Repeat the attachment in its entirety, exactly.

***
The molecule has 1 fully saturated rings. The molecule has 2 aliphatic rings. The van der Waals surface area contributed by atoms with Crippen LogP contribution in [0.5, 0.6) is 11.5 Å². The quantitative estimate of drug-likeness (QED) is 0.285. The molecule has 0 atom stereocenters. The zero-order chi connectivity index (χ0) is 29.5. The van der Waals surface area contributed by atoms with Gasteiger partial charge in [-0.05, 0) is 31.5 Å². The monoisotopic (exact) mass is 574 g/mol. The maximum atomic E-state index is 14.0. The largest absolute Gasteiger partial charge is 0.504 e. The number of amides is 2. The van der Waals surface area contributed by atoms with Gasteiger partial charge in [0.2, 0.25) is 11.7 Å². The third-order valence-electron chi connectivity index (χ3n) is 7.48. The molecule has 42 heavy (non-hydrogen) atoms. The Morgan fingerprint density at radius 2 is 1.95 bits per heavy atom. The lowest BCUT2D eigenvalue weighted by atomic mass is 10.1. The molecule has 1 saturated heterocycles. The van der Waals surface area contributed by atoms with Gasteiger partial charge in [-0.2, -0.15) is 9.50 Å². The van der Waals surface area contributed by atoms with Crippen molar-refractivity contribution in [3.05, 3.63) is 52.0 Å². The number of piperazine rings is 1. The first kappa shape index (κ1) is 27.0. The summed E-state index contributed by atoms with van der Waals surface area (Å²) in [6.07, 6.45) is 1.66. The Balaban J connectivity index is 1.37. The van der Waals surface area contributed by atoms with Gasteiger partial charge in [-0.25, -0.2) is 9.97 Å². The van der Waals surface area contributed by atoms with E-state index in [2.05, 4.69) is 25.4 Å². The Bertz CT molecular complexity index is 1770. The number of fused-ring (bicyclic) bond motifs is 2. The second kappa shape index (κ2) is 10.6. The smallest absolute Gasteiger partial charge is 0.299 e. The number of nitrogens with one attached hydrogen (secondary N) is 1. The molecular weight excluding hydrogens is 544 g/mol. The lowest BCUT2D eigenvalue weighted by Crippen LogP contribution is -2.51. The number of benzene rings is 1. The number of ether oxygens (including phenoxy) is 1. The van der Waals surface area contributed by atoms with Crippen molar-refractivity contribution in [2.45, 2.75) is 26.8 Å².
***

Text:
The molecule has 1 fully saturated rings. The molecule has 2 aliphatic rings. The van der Waals surface area contributed by atoms with Crippen LogP contribution in [0.5, 0.6) is 11.5 Å². The quantitative estimate of drug-likeness (QED) is 0.285. The molecule has 0 atom stereocenters. The zero-order chi connectivity index (χ0) is 29.5. The van der Waals surface area contributed by atoms with Gasteiger partial charge in [-0.05, 0) is 31.5 Å². The monoisotopic (exact) mass is 574 g/mol. The maximum atomic E-state index is 14.0. The largest absolute Gasteiger partial charge is 0.504 e. The number of amides is 2. The van der Waals surface area contributed by atoms with Gasteiger partial charge in [0.2, 0.25) is 11.7 Å². The third-order valence-electron chi connectivity index (χ3n) is 7.48. The molecule has 42 heavy (non-hydrogen) atoms. The Morgan fingerprint density at radius 2 is 1.95 bits per heavy atom. The lowest BCUT2D eigenvalue weighted by atomic mass is 10.1. The molecule has 1 saturated heterocycles. The van der Waals surface area contributed by atoms with Gasteiger partial charge in [-0.2, -0.15) is 9.50 Å². The van der Waals surface area contributed by atoms with Crippen molar-refractivity contribution in [3.05, 3.63) is 52.0 Å². The number of piperazine rings is 1. The first kappa shape index (κ1) is 27.0. The summed E-state index contributed by atoms with van der Waals surface area (Å²) in [6.07, 6.45) is 1.66. The Balaban J connectivity index is 1.37. The van der Waals surface area contributed by atoms with Gasteiger partial charge in [-0.25, -0.2) is 9.97 Å². The van der Waals surface area contributed by atoms with E-state index in [2.05, 4.69) is 25.4 Å². The Bertz CT molecular complexity index is 1770. The number of fused-ring (bicyclic) bond motifs is 2. The second kappa shape index (κ2) is 10.6. The smallest absolute Gasteiger partial charge is 0.299 e. The number of nitrogens with one attached hydrogen (secondary N) is 1. The molecular weight excluding hydrogens is 544 g/mol. The lowest BCUT2D eigenvalue weighted by Crippen LogP contribution is -2.51. The number of benzene rings is 1. The number of ether oxygens (including phenoxy) is 1. The van der Waals surface area contributed by atoms with Crippen molar-refractivity contribution in [2.45, 2.75) is 26.8 Å².